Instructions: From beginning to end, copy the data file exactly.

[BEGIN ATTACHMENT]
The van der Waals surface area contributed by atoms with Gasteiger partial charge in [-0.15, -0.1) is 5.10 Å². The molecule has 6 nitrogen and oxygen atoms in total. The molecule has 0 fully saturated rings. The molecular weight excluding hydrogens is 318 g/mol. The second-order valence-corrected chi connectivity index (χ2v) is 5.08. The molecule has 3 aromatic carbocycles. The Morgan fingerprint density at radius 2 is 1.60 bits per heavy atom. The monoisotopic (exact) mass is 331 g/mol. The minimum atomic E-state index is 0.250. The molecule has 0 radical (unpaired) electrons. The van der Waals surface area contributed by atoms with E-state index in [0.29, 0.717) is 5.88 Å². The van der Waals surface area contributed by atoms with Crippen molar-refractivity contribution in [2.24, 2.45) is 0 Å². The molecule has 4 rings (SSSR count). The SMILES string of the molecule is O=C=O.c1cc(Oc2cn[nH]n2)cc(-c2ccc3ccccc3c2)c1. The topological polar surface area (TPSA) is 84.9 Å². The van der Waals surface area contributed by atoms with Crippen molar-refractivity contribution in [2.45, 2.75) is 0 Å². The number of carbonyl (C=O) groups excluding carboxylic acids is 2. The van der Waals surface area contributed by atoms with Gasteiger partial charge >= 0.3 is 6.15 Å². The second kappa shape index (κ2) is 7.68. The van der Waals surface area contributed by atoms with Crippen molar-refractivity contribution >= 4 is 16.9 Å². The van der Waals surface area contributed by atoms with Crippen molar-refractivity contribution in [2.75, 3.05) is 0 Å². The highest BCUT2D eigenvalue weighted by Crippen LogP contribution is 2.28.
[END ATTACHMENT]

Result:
The van der Waals surface area contributed by atoms with Gasteiger partial charge in [-0.15, -0.1) is 5.10 Å². The molecule has 6 nitrogen and oxygen atoms in total. The molecule has 0 fully saturated rings. The molecular weight excluding hydrogens is 318 g/mol. The second-order valence-corrected chi connectivity index (χ2v) is 5.08. The molecule has 3 aromatic carbocycles. The Morgan fingerprint density at radius 2 is 1.60 bits per heavy atom. The monoisotopic (exact) mass is 331 g/mol. The minimum atomic E-state index is 0.250. The molecule has 0 radical (unpaired) electrons. The van der Waals surface area contributed by atoms with E-state index in [0.29, 0.717) is 5.88 Å². The van der Waals surface area contributed by atoms with Crippen molar-refractivity contribution in [2.24, 2.45) is 0 Å². The molecule has 4 rings (SSSR count). The SMILES string of the molecule is O=C=O.c1cc(Oc2cn[nH]n2)cc(-c2ccc3ccccc3c2)c1. The topological polar surface area (TPSA) is 84.9 Å². The van der Waals surface area contributed by atoms with Crippen molar-refractivity contribution in [2.45, 2.75) is 0 Å². The number of carbonyl (C=O) groups excluding carboxylic acids is 2. The van der Waals surface area contributed by atoms with Gasteiger partial charge >= 0.3 is 6.15 Å². The second kappa shape index (κ2) is 7.68. The van der Waals surface area contributed by atoms with Crippen molar-refractivity contribution >= 4 is 16.9 Å². The van der Waals surface area contributed by atoms with Crippen molar-refractivity contribution in [2.75, 3.05) is 0 Å². The highest BCUT2D eigenvalue weighted by Crippen LogP contribution is 2.28.